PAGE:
Bärbel Reuter. Gelebte Religion. Religiöse Praxis junger Islamistinnen in Kairo. [Islam as it is Lived out in Cairo Today by Female Islamists] Mitteilungen zur Sozial- und Kulturgeschichte der islamischen Welt, Bd. 5. Ergon Verlag: Würzburg, 1999, 286 S., 29.00 €.
Bärbel Reuter’s dissertation is a worthwhile compilation of 7 years of studying Islam as it is lived out in Egypt today. In this distinctive study, Reuter presents the opinions and viewpoints of younger women in Cairo who “feel deeply tied to the Islamic movement” (p. 246). This particular spectrum (or stream) of Islam called Islamism affects more than just individual behavior of a believer and how he/she personally applies their religious beliefs, it encompasses every aspect of the participant’s life and is considered an effective force for changing society which in turn brings changes to the political realm. The young women in this study have returned uncompromisingly to the pure and unblemished Islam of the early religious fathers, i.e. a means for stabilizing and reconstructing society. Reuter pursues the question of how these young women interpret this form of early-Islam in this day and age and how it can be compatible with modern day ideals. Reuter is not searching for spectacular political involvement on the part of the followers of this spectrum of Islam, instead she traces the changes in society that are becoming apparent as these young women live out their beliefs to their own close environment.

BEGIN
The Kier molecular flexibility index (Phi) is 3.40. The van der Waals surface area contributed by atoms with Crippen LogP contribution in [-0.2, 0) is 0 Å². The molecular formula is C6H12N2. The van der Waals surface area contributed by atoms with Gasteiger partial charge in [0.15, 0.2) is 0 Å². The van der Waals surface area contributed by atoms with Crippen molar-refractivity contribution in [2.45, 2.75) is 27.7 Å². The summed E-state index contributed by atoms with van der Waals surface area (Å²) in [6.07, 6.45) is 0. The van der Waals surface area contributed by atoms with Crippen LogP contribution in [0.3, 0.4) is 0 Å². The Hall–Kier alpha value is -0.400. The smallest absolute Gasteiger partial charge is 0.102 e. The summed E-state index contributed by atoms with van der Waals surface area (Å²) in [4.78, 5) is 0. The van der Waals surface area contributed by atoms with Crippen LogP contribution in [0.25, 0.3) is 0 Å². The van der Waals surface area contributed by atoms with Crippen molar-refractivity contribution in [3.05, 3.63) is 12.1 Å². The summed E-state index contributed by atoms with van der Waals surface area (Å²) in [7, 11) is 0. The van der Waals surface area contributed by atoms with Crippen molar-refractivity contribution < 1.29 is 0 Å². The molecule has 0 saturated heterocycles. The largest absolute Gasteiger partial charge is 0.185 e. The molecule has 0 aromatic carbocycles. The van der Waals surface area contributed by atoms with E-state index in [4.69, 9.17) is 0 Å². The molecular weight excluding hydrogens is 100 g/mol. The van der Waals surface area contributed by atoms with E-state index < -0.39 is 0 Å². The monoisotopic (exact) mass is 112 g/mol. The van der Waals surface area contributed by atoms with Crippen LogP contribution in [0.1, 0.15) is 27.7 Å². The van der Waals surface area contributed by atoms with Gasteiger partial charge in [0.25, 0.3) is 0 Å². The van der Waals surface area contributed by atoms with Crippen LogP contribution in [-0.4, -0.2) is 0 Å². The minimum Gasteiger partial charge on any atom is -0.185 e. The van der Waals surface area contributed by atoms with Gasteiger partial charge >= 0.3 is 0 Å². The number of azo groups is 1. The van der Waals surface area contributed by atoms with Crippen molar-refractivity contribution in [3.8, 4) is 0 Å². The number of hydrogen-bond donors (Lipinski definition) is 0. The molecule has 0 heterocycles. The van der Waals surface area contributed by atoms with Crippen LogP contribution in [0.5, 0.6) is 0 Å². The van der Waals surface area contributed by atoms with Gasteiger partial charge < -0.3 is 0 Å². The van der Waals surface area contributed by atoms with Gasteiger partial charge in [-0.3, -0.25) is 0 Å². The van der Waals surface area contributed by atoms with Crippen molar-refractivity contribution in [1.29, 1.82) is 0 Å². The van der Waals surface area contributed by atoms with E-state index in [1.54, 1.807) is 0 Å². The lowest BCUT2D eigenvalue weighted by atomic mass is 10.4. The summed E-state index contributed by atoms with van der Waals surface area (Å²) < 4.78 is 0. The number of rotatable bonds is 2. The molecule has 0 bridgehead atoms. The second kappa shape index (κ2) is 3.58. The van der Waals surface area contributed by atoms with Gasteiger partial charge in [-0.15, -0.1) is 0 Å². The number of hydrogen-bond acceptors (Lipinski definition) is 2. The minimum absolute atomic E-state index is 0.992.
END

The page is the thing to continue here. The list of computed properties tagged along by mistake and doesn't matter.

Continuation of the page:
In addition, Reuter describes the detailed arrangements for the milestones in a woman’s life (e.g. single-hood, the wedding, birth, circumcision and funerals). Reuter completed her study between 1991 and 1998 during multiple visits to Cairo. Her research included interviews with women in this particular Islamic spectrum, attending lectures at the university as well as in the classrooms of the mosques and gathering relevant information from women’s literature and printed material. Reuter renders a broad spectrum of convictions – including the separation of sexes and strict women’s dress codes – that promote the continued stability of the Islamic family and society. For example, women carry the responsibility for giving men any grounds for entertaining sinful behavior and therefore clothe themselves appropriately (his includes the long black robe “hidjab” with faceveil and gloves) to avoid leading men astray. The segregation of the sexes presents for the women their purpose as a woman is found in the care of her husband and children. Educated women are only allowed to work if the family truly needs her financial support. These women do not question the superiority of the male or the moral and intellectual inferiority and subservient role of the women and maintain that Islam is an ideal way of life and a rational, scientifically founded social system. Nonetheless, the women of this spectrum are also striving for intellectual equality with their spouses and are at times able to protect themselves from the arbitrary rule of their husbands by including special divorce clauses in the marriage contracts to allow divorce in case of marital conflict (even when this partially negates the Islamic principle of obedience to the husband). In addition to adhering to dress codes and the separation of sexes, the women of this stream of Islam aim at bringing others into Islam by propagation (“Da’wa” in Arabic), which is often initiated by helping „outsiders” in practical and tangible ways. It is often presumed that the Islamic women look upon the freedoms and practices of western women with envy. In fact, Islamic women look down on western women and actually pity them in that they do not display a sense of honor and are not respected by others. Ironically, western women look upon the women of Islam with the same misconceptions, which underlines the drastically differing worldviews of both cultures.